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P-T board considers holding off on plan

| Wednesday, Nov. 6, 2013, 9:00 p.m.

Until this week, Penn-Trafford School Board members were on track to decide Monday whether they would back a plan that would require property-tax increases to help fund a $32-million remodeling of the high school.

But after asking their business manager's opinion of the project, board members now are considering scuttling the immediate, in-depth high school project because it doesn't accomplish everything some officials wanted to do.

When they meet again Monday night, board members will choose among three options: supporting tax increases totaling about 2 mills over a couple of years to help repay project debt within 12 years; extending the debt for as long as 25 years to avoid increasing taxes; or limiting themselves to funding only some maintenance issues from the $9.4-million bond they issued last year.

Some board members started giving the latter option more attention after business manager Brett Lago described several “financial hurdles” unrelated to a construction project that Penn-Trafford will face in the coming years.

Those include negotiations on a new teachers contract, uncertainty about the state's basic-education subsidy and the rising cost of pensions, health care, special education and cyber-school tuition.

The district's $2.4-million reserve fund for pension increases likely will be wiped out within three years and might require another 5 to 6 mills of tax revenue to cover those expenses before they level out, Lago said.

Though Lago recommended extending the debt term as long as possible if board members go ahead with the work, he pointed out that the $32-million project outlined by the district wouldn't replace an aging boiler, 20-year-old light fixtures or include any gym improvements desired by board members.

Much of the project would be infrastructure upgrades that the public wouldn't see, yet the district wouldn't have enough money for work on other schools, he said.

“I just think we're doing this, quite frankly, on the cheap, and I don't think we're addressing everything that we wanted to address originally,” said Lago, a district employee since 2003.

Toni Ising, who favors a project that doesn't raise taxes, was among the board members who said they should pay attention to Lago's opinion.

“If he has concerns that we're not going in the right direction, I think we need to seriously consider those concerns,” Ising said.

It's unclear how district officials would proceed on long-identified needs at the high school — or other buildings, for that matter — if officials decide not to continue with the $32-million plan.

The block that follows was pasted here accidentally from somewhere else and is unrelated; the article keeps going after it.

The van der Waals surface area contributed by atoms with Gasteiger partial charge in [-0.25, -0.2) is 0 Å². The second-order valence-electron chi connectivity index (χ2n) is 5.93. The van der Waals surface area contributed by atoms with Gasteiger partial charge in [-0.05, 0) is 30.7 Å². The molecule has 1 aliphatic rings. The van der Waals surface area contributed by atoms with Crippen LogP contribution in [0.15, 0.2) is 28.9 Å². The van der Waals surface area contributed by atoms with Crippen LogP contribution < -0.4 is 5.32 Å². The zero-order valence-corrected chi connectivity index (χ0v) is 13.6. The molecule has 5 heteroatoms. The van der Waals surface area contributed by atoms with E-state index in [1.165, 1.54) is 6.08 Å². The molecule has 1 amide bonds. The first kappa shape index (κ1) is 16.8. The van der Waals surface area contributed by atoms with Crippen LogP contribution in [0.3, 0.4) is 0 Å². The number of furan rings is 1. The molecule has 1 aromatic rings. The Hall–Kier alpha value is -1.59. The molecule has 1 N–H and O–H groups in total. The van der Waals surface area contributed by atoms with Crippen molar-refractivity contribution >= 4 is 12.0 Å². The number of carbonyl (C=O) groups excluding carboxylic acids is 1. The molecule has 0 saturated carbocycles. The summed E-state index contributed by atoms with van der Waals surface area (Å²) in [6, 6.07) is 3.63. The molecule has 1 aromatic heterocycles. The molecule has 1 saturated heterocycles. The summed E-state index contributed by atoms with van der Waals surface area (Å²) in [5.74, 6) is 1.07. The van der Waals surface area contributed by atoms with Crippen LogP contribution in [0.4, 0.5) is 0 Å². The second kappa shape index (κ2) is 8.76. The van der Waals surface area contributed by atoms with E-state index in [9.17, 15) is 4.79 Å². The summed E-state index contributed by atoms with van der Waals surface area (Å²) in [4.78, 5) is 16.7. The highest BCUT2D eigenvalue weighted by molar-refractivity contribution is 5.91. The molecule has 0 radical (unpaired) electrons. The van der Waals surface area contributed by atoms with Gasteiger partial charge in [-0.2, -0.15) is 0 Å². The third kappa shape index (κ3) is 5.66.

Board members dismissed the idea of doing another comprehensive plan to review the future of the schools.

A past plan would have required tax increases to support the estimated $60 million to $120 million of work necessary for a districtwide upgrade, officials said.

Interim Superintendent Matt Harris said he preferred a plan that would improve the high school immediately without requiring a tax increase.

“Even if we did a comprehensive study and reviewed that data and took six months to look at it one more time, it's going to say ... the high school is going to be here another for 40 years or longer,” Harris said.

Without raising tax rates, there won't be enough money to remodel any building, let alone the high school, board member Bruce Newell said.

“The reality in the long term is, you're not going to get enough help to do what needs done in this district without (a higher property-tax) millage,” he said. “I can't see a scenario in which that happens.”

If officials proceed with a project they agreed in June to cap at $32 million, they are expected to consider approving another $10 million in bond financing before the end of this year and $10 million early next year.

Board President P. Jay Tray said there will be a lot of time for board members to plan how to address the other buildings after the high school project begins.

“I don't want to see the project lost,” he said. “There's too much time and effort to it (and) too much community involvement.”

Chris Foreman is a staff writer for Trib Total Media. He can be reached at 412-856-7400, ext. 8671, or

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